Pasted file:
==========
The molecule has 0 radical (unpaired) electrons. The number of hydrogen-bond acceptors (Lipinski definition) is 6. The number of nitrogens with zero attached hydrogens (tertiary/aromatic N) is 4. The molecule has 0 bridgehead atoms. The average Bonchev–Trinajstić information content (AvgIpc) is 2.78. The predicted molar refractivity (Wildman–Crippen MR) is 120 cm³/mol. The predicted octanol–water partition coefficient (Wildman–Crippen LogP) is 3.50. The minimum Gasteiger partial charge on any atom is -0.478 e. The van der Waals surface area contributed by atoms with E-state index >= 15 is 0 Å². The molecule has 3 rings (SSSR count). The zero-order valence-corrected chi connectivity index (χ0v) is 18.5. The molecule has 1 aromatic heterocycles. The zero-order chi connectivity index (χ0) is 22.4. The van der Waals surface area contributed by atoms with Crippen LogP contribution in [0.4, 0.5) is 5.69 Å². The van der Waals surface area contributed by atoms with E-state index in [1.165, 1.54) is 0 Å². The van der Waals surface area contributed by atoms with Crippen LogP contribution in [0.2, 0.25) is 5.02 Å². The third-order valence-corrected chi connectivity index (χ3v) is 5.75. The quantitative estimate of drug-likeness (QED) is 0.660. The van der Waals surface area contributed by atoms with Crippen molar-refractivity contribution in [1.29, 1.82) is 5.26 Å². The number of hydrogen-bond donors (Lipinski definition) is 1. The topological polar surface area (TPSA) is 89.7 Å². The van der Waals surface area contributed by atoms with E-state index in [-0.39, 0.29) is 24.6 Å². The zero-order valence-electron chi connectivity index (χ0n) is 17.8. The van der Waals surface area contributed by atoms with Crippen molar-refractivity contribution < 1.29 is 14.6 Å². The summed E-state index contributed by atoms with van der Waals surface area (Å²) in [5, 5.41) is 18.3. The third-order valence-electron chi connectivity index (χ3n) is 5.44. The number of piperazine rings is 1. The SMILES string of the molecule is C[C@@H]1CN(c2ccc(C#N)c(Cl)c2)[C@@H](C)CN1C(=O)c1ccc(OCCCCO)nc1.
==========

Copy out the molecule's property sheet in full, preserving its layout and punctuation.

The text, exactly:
The molecule has 0 radical (unpaired) electrons. The number of hydrogen-bond acceptors (Lipinski definition) is 6. The number of nitrogens with zero attached hydrogens (tertiary/aromatic N) is 4. The molecule has 0 bridgehead atoms. The average Bonchev–Trinajstić information content (AvgIpc) is 2.78. The predicted molar refractivity (Wildman–Crippen MR) is 120 cm³/mol. The predicted octanol–water partition coefficient (Wildman–Crippen LogP) is 3.50. The minimum Gasteiger partial charge on any atom is -0.478 e. The van der Waals surface area contributed by atoms with E-state index >= 15 is 0 Å². The molecule has 3 rings (SSSR count). The zero-order valence-corrected chi connectivity index (χ0v) is 18.5. The molecule has 1 aromatic heterocycles. The zero-order chi connectivity index (χ0) is 22.4. The van der Waals surface area contributed by atoms with Crippen LogP contribution in [0.4, 0.5) is 5.69 Å². The van der Waals surface area contributed by atoms with E-state index in [1.165, 1.54) is 0 Å². The van der Waals surface area contributed by atoms with Crippen LogP contribution in [0.2, 0.25) is 5.02 Å². The third-order valence-corrected chi connectivity index (χ3v) is 5.75. The quantitative estimate of drug-likeness (QED) is 0.660. The van der Waals surface area contributed by atoms with Crippen molar-refractivity contribution in [1.29, 1.82) is 5.26 Å². The number of hydrogen-bond donors (Lipinski definition) is 1. The topological polar surface area (TPSA) is 89.7 Å². The van der Waals surface area contributed by atoms with E-state index in [-0.39, 0.29) is 24.6 Å². The zero-order valence-electron chi connectivity index (χ0n) is 17.8. The van der Waals surface area contributed by atoms with Crippen molar-refractivity contribution < 1.29 is 14.6 Å². The summed E-state index contributed by atoms with van der Waals surface area (Å²) in [5, 5.41) is 18.3. The third-order valence-electron chi connectivity index (χ3n) is 5.44. The number of piperazine rings is 1. The SMILES string of the molecule is C[C@@H]1CN(c2ccc(C#N)c(Cl)c2)[C@@H](C)CN1C(=O)c1ccc(OCCCCO)nc1.